Angels find a slice of heaven, but Dodgers neighbors helped

Discarded in L.A., Scioscia brings roots that bloom

World Series

October 18, 2002|By Peter Schmuck | Peter Schmuck,SUN STAFF

ANAHEIM, Calif. - During the four decades that they existed as the unattractive sibling in the Southern California baseball market, the Anaheim Angels worked hard to create their own identity and emerge from the successful shadow of the Los Angeles Dodgers.

No one would come right out and admit it, but it was generally understood that the Angels suffered from something of an organizational inferiority complex. They rankled at the notion that only the rich team up the freeway really knew how to do things right and that the Dodgers' national reputation as a "first-class" franchise somehow relegated the Angels to perpetual second-class status.

They also stubbornly resisted the temptation to copy the Dodgers' blueprint for success, which only retarded their organizational progress because - for so many years - the Dodgers really did have the right ideas.

Now, finally, as they prepare for their first World Series, the Angels and their famous Rally Monkey are the toast of the Los Angeles metropolitan area - and they can only hope that no one dwells too heavily on one very ironic aspect of their arrival on baseball's biggest stage.

The sea of red that will greet the San Francisco Giants tomorrow night in Game 1 of the 98th Fall Classic is tinged with blue.

If not for a dramatic change in management and philosophy in the Dodgers organization in the late 1990s, Mike Scioscia and much of the Angels coaching staff might be working their magic at Dodger Stadium.

"I thought that could happen," said third base coach Ron Roenicke (the brother of former Oriole Gary Roenicke). "I think that was talked about when we were coaching there."

Scioscia, Roenicke and hitting coach Mickey Hatcher all came up through the Dodgers' organization and spent at least part of their major-league playing careers in a Dodgers uniform. Each of the three managed a team in the Dodgers' minor-league system in the 1990s.

Even when Scioscia was through playing for the Dodgers and signed with the San Diego Padres, it was understood that he would be back after he was satisfied that his playing days were over.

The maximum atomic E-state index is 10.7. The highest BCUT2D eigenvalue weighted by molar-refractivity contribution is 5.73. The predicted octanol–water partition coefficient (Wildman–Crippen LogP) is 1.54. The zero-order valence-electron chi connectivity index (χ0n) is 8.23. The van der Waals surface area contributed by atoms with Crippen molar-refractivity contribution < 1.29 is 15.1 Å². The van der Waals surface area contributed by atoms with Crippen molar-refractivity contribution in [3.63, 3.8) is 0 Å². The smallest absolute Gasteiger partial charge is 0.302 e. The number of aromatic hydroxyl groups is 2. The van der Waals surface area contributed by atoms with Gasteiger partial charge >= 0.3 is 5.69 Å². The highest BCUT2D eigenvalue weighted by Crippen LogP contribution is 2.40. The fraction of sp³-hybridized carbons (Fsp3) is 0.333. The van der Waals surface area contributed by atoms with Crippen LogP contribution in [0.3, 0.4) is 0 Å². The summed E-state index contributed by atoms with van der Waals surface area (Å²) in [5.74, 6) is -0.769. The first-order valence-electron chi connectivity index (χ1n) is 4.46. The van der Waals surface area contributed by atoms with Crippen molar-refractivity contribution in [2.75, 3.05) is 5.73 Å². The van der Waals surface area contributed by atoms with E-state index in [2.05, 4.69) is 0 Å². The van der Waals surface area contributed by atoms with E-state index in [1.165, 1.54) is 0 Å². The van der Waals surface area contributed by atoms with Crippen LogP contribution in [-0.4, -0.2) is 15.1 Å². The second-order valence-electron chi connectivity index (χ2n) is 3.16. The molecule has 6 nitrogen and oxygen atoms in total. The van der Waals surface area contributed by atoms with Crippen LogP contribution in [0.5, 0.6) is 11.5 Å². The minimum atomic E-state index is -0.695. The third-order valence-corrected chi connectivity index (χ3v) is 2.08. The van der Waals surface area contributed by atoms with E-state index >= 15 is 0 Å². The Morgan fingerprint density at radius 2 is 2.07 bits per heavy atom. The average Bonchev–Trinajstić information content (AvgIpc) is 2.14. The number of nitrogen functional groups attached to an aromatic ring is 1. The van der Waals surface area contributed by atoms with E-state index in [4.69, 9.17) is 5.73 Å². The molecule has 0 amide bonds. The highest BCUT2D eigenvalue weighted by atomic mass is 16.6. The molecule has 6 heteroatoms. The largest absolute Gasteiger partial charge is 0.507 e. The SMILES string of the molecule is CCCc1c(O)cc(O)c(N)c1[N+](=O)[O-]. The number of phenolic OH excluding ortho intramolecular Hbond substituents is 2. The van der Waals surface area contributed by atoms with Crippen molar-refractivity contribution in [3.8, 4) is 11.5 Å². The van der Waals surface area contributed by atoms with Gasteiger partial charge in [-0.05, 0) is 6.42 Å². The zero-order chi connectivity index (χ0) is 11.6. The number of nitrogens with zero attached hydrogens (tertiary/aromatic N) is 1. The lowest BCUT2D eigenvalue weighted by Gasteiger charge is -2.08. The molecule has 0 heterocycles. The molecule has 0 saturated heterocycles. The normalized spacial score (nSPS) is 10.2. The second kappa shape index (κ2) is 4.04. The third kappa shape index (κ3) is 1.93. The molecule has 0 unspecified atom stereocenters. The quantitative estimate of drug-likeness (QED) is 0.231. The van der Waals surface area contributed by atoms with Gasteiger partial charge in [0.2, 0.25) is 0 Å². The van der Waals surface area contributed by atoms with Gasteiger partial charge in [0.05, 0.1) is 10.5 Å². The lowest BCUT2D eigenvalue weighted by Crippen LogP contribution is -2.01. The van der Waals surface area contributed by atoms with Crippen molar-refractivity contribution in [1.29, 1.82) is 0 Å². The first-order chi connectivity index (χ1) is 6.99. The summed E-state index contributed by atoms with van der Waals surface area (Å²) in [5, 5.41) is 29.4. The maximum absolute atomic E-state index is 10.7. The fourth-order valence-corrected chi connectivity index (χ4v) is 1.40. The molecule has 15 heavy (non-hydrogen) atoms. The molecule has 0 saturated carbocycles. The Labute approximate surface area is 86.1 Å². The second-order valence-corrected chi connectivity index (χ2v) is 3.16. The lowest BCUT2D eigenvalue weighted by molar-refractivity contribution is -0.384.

"We thought that Mike would be the heir apparent to Tommy Lasorda," said Angels director of publicity Jay Lucas, who worked in a similar capacity with the Dodgers until 1996. "Mike would pay his dues, do whatever he had to do in the organization and then he was going to be the next great Dodgers manager."

How he instead became the next great Angels manager is a study in corporate shortsightedness.

The Dodgers were sold to Fox Sports and the new management group brought in former Orioles assistant general manager Kevin Malone to run the franchise. Malone brought a new philosophy - and a new set of decision-makers - into the Dodgers' front office.

Scioscia's climb up the organizational coaching ranks suddenly was reversed and his autonomy as a minor-league manager came into question. Roenicke and Hatcher also could see the writing on the clubhouse wall.

"The new regime and management style wasn't for guys like us," Hatcher said. "When they took over, we just had a feeling that they didn't want us there. It was very frustrating, but we were able to come over here and work for a guy - Bill Stoneman - who I think is one of the best general managers in the business. Things worked out for the best."

The Angels, meanwhile, also had undergone a change in management and philosophy. The Walt Disney Co., which bought the franchise from original owner Gene Autry, showed none of the organization's former reluctance to embrace the Dodger Way.

Scioscia unapologetically drew from his Dodgers background as he altered the club's spring training regimen and worked to instill a winning attitude in the clubhouse.

"You can't separate yourself from what your roots are," Scioscia said. "We were very fortunate to come up through the Dodgers' organization and to be around great people at an impressionable time for us.

"When you come up in an organization where you can be around guys like Roy Campanella and Sandy Koufax and John Roseboro and Tommy Lasorda, that championship tradition is instilled in you. I don't know if we brought along anything that was not already here. I don't know if there is any irony there. We were just fortunate to be blessed with great baseball people who were willing to pass their knowledge along to a new generation of ballplayers."

The Angels are not without their own history and tradition. They won American League West titles three other times (1979, '82 and '86) but gained more notoriety in their well-chronicled playoff collapses in '82 and '86 and a late-season meltdown that kept them out of the playoffs in 1995.

"I think the Dodgers have had a great history," said former Angels (and Orioles) second baseman Bobby Grich. "They obviously started much earlier than the Angels and have had great players like Jackie Robinson, Duke Snider, Pee Wee Reese, Sandy Koufax and Don Drysdale. They go back farther than we did, but the Angels have been around for 40 years now.

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